My 60 Second Dietary Checklist
“Those who think they have no time for healthy eating, will sooner or later have to make time for illness”
One question I often get asked is “What do you eat?”
I’ve realized that this question can be difficult to answer because while some people are eager to know every last detail, others seem to just prefer the cliff notes.
Finally, I’ve been able to decipher what people REALLY want to know, which is:
“Can you please provide a short list of what you deem to be the most relevant dietary guidelines, so I can compare it with my dietary choices and easily see where there is room for improvement? Also, if you could decorate your list with links to relevant resources, just in case I’m inclined to learn more, that would be fantastic.”
Sure thing. How about we make like a sprinter and do it in 60 seconds or less?
Ready, Set, Go!
- Eat Whole Foods — Always choose fresh, whole foods like meat, vegetables and fruit. If it does not have a mother or come from the ground, put it back.
- Avoid Fast Food — For an on-the-go alternative, I’d recommend using a smart phone to find a local health food store. Most have a prepared food section where it is easy to find a healthy meal that is as time efficient as any fast food option.
- Fall In Love With the Local Farmers Market — Food quality is important so I’m very careful about where I shop. Farmers Markets are great because the board of directors are often obsessive about only sourcing the highest quality food. I say let them do the work for you, simply use localharvest.org to find the best market in your area.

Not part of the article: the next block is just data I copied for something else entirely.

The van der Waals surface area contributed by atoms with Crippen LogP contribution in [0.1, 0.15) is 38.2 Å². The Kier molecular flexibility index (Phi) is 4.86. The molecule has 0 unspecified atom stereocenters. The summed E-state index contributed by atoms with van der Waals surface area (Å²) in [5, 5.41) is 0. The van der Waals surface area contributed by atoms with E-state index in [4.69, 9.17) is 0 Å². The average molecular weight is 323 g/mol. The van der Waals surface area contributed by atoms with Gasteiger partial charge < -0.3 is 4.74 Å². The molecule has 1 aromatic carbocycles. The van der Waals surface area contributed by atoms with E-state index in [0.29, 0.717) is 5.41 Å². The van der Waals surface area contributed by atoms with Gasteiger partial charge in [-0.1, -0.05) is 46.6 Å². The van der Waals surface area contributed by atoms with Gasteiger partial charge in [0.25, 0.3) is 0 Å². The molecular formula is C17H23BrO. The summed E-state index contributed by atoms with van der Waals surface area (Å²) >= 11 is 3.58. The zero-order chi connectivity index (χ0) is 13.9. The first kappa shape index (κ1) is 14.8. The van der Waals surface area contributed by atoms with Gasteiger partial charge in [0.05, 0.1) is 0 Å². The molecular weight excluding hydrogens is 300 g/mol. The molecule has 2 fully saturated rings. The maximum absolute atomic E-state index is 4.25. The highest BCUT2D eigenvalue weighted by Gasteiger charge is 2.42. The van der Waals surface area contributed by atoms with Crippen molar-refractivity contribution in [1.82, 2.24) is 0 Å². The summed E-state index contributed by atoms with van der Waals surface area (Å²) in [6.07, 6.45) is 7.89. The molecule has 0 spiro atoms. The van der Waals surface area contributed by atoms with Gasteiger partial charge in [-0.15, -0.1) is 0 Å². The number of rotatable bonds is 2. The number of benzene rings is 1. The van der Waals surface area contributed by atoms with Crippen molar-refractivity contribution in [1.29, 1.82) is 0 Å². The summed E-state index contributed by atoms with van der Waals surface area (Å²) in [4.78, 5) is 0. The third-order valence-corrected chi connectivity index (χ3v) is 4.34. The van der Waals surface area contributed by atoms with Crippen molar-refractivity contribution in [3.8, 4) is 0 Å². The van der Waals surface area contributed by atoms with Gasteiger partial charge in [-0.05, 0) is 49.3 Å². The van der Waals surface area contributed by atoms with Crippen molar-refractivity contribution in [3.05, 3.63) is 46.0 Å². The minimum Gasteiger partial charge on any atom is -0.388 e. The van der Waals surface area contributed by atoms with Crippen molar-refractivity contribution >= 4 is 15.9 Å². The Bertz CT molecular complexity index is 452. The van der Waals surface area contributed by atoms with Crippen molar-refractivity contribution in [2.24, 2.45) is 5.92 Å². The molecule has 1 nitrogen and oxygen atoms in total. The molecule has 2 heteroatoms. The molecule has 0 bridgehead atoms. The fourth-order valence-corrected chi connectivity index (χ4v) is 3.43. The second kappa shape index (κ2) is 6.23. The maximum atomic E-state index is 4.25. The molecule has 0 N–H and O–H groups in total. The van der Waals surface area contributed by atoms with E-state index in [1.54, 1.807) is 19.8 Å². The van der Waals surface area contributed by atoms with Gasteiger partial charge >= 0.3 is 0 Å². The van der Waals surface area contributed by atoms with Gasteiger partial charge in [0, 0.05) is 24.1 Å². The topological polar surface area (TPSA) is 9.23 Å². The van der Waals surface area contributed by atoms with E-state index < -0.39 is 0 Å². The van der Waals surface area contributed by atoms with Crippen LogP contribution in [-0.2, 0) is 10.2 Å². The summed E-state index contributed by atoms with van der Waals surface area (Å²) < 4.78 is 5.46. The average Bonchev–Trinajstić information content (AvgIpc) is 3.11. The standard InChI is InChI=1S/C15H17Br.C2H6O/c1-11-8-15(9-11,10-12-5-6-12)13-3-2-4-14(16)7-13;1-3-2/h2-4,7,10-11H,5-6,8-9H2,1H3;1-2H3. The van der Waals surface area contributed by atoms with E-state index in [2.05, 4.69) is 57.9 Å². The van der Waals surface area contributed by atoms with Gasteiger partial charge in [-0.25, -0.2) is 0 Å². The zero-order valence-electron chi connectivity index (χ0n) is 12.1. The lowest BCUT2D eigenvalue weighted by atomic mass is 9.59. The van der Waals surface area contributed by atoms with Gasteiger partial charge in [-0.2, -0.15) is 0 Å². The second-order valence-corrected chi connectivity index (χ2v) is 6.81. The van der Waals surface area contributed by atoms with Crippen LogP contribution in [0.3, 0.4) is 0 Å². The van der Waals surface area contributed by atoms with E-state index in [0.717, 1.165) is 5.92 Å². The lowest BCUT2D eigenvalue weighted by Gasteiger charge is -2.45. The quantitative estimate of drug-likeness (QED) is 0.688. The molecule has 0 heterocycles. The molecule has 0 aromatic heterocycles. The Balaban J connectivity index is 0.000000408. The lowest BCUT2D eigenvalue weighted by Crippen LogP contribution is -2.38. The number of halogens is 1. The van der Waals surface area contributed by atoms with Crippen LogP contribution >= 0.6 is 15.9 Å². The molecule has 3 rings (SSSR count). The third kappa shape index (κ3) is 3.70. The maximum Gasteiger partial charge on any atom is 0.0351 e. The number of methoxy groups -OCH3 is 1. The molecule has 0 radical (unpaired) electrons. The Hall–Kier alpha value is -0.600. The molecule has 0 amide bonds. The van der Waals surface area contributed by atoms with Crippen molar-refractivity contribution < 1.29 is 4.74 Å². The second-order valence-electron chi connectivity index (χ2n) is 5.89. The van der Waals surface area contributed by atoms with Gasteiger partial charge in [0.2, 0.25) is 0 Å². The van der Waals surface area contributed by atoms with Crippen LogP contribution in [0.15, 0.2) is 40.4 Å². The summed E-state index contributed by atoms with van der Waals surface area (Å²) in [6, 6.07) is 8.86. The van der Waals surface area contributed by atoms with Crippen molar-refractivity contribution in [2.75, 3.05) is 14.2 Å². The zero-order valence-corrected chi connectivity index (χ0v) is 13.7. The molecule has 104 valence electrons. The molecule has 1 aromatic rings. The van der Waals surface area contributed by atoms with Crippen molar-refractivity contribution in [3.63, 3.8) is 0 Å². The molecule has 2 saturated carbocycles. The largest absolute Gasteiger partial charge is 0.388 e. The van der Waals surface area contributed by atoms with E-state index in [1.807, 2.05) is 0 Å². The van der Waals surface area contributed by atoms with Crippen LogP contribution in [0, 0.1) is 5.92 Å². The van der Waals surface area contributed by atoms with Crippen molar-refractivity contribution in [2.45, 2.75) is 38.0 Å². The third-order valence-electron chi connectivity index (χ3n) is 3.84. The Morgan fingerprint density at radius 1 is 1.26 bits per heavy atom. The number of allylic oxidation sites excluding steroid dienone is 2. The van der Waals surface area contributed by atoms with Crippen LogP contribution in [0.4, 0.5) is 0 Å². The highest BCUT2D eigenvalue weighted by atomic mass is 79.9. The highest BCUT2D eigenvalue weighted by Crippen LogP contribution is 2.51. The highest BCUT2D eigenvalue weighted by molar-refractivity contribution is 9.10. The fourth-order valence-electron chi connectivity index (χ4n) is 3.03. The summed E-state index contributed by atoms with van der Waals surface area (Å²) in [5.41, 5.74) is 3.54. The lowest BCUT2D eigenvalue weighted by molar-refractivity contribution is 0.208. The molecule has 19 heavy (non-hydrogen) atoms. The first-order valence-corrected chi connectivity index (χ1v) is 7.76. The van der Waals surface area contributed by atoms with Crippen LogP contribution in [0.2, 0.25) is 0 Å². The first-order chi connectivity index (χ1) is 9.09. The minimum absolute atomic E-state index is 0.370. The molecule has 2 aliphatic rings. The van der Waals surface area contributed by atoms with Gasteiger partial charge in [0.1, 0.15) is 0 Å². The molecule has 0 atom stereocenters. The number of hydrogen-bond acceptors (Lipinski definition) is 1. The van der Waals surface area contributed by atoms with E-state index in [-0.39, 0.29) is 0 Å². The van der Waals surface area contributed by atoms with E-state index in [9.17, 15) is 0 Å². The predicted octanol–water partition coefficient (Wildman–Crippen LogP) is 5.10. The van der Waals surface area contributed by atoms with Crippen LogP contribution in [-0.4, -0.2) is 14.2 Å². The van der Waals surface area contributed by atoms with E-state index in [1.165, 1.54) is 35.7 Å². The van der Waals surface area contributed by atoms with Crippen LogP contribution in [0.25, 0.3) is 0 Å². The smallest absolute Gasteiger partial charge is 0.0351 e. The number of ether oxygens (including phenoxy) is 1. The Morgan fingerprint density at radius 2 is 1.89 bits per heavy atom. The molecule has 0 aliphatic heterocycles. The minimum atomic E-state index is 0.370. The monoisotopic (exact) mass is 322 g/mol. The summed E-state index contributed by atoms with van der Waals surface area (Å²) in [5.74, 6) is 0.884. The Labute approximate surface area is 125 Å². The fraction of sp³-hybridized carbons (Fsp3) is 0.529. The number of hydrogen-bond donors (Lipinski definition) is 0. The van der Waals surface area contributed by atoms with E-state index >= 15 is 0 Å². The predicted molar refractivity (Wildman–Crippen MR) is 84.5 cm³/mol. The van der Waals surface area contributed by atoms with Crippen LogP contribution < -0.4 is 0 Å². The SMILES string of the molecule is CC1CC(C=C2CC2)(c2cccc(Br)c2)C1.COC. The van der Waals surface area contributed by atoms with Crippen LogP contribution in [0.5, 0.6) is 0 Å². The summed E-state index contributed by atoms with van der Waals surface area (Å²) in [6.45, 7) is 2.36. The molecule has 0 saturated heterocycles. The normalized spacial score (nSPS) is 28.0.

- Ditch Dirty Dairy — If you’re like me, and you insist on the health benefits of butter, make sure you are sourcing dairy that comes from organically raised cows that have been grass-fed AND grass-finished.
- Fill Up On Fermented Foods — It is very important to keep your microbiota in working order.
- Go For Good Fats — Don’t get fooled into thinking that a low-fat diet is nutritionally intelligent, cell membranes desperately need fats to be able to repair themselves properly and you should be happy to oblige.
- Avoid Artificial Sweeteners Like The Plague — Artificial sweeteners have been found to promote abnormal neurological function, weight gain and certain types of cancers. For a health-conscious sweetener, organic honey or organic maple syrup would be two of your best options.
- Less Is Usually More — Whenever buying packaged food, remember that less ingredients usually signifies a healthier product.
- Invest In Cod Liver Oil — This is one of the only supplements I consistently purchase. Cod liver oil is rich in omega-3 fatty acids and vitamin D (which is especially beneficial for those of us who spend most of the winter indoors).
- Drink More Water — It is important to note that coffee is not water. Neither is diet soda. I deem green tea as acceptable, but only if it is unsweetened. Drinking a big glass of water first thing in the morning is one easy way to accomplish this goal.
- Limit Processed Carbohydrates and Vegetable Oils — This clip from the documentary Fat Head is a personal favorite of mine.
- Choose Real Whole Grains — When I do eat grains, I try my best to avoid gluten and make sure to select grains that are in their whole form (quinoa, wild rice, etc.).
- Stop Drinking Sugar — Sugary beverages contribute 400 calories per day to the average American’s diet. While I love to drink a homemade green smoothie in the morning, I find it wise to bypass shelf stable fruit juices, soft drinks, and/or pumps in my latte.
What dietary guidelines do you abide by? Feel free to add to the discussion in the comment section below.